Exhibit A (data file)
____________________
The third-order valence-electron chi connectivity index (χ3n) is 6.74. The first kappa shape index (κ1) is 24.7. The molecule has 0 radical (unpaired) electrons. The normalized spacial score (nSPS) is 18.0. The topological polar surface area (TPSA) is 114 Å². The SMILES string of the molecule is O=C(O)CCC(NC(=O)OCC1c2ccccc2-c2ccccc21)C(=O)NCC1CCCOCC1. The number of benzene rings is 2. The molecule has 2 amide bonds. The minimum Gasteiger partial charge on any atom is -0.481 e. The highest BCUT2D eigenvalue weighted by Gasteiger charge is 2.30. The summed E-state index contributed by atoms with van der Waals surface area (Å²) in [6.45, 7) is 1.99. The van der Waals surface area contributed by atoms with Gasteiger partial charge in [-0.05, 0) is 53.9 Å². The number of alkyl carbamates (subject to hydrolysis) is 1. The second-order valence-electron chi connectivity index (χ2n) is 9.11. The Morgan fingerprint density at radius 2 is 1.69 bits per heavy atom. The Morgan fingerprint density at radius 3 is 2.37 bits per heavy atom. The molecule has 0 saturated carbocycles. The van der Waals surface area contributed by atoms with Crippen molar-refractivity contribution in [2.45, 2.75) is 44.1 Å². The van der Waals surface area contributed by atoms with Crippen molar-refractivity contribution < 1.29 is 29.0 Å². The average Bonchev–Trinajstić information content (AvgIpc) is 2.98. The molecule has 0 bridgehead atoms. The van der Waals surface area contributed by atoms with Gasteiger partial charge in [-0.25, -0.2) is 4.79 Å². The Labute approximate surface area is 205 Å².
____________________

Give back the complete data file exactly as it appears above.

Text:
The third-order valence-electron chi connectivity index (χ3n) is 6.74. The first kappa shape index (κ1) is 24.7. The molecule has 0 radical (unpaired) electrons. The normalized spacial score (nSPS) is 18.0. The topological polar surface area (TPSA) is 114 Å². The SMILES string of the molecule is O=C(O)CCC(NC(=O)OCC1c2ccccc2-c2ccccc21)C(=O)NCC1CCCOCC1. The number of benzene rings is 2. The molecule has 2 amide bonds. The minimum Gasteiger partial charge on any atom is -0.481 e. The highest BCUT2D eigenvalue weighted by Gasteiger charge is 2.30. The summed E-state index contributed by atoms with van der Waals surface area (Å²) in [6.45, 7) is 1.99. The van der Waals surface area contributed by atoms with Gasteiger partial charge in [-0.05, 0) is 53.9 Å². The number of alkyl carbamates (subject to hydrolysis) is 1. The second-order valence-electron chi connectivity index (χ2n) is 9.11. The Morgan fingerprint density at radius 2 is 1.69 bits per heavy atom. The Morgan fingerprint density at radius 3 is 2.37 bits per heavy atom. The molecule has 0 saturated carbocycles. The van der Waals surface area contributed by atoms with Crippen molar-refractivity contribution in [2.45, 2.75) is 44.1 Å². The van der Waals surface area contributed by atoms with Crippen molar-refractivity contribution < 1.29 is 29.0 Å². The average Bonchev–Trinajstić information content (AvgIpc) is 2.98. The molecule has 0 bridgehead atoms. The van der Waals surface area contributed by atoms with Gasteiger partial charge in [-0.25, -0.2) is 4.79 Å². The Labute approximate surface area is 205 Å².